3 Common Misconceptions About Wills/Estate Planning
Most people do not want to think about passing away. However, it is a real part of life that requires proper understanding and planning, especially when it comes to your finances. If you have a family, making sure you prepare for them financially is even more important for not only their well-being, but also for your peace of mind. This guide will help you understand the estate planning process by learning the truth behind a few common myths.
You Can Write a Will
There is a common misconception that really all you need is a last will and testament. This simple document can be written on a cardboard box or piece of tissue in most cases, but that does not mean it will hold up in a court of law.
If you have complicated matters regarding your estate, it is best to contact a lawyer to help you design and legalize your will. For example, the will should include your final wishes, such as whether you want to be buried or cremated, and how you want your money and other assets divided among family members.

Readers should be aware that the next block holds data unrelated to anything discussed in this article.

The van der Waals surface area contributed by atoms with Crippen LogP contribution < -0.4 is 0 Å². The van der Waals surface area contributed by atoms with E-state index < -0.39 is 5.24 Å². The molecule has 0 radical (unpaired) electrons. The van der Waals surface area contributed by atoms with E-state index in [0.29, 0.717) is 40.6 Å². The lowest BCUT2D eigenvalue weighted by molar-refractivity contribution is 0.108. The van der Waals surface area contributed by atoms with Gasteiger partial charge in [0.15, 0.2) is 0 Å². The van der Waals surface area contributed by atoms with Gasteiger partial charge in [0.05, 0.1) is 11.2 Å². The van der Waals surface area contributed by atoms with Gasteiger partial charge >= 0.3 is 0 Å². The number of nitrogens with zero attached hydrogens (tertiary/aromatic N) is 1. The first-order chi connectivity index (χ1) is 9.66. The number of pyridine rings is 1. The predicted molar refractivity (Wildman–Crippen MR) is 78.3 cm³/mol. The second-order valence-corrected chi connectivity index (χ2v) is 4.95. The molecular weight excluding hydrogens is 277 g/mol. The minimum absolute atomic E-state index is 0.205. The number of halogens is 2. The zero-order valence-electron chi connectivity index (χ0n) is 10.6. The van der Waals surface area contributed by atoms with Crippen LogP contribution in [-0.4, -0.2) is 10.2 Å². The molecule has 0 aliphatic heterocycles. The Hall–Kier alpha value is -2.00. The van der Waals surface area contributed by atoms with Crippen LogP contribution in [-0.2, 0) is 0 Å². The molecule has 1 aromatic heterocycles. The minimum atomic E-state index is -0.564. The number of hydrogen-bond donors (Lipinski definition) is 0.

Trusting the professionals for your will and estate planning will ensure it is completed in the most legal and effective manner possible, thus reducing stress on your family members after you pass away.
Wills and Living Wills are the Same
Another myth people believe is that wills and living wills are the same. In reality, they are very different.
A will contains information that you want to occur after your death. For instance, how you want to be buried and who in the family is the beneficiary of your estate.
A living will, on the other hand, contains your wishes that need be heard while you are alive. If you are in the hospital or ill and unable to communicate your wishes about your medical care, the living will is essential. Remember that a living will only comes into play when you are living yet unable to make decisions or communicate in anyway about your medical care.
Only the Rich Need a Will
Lastly, many people believe that only rich people need a will.
A will is important if you have a great deal of assets, such as cash, jewelry, collectibles, real estate, stocks, and bonds, which is common with rich people, but everyone can benefit from having a will in place.
The will reduces any confusion or arguments on how your final wishes will be handled, whether you are rich or not.
For more information on estate planning, which includes designing a will and living will, talk with an estate attorney today.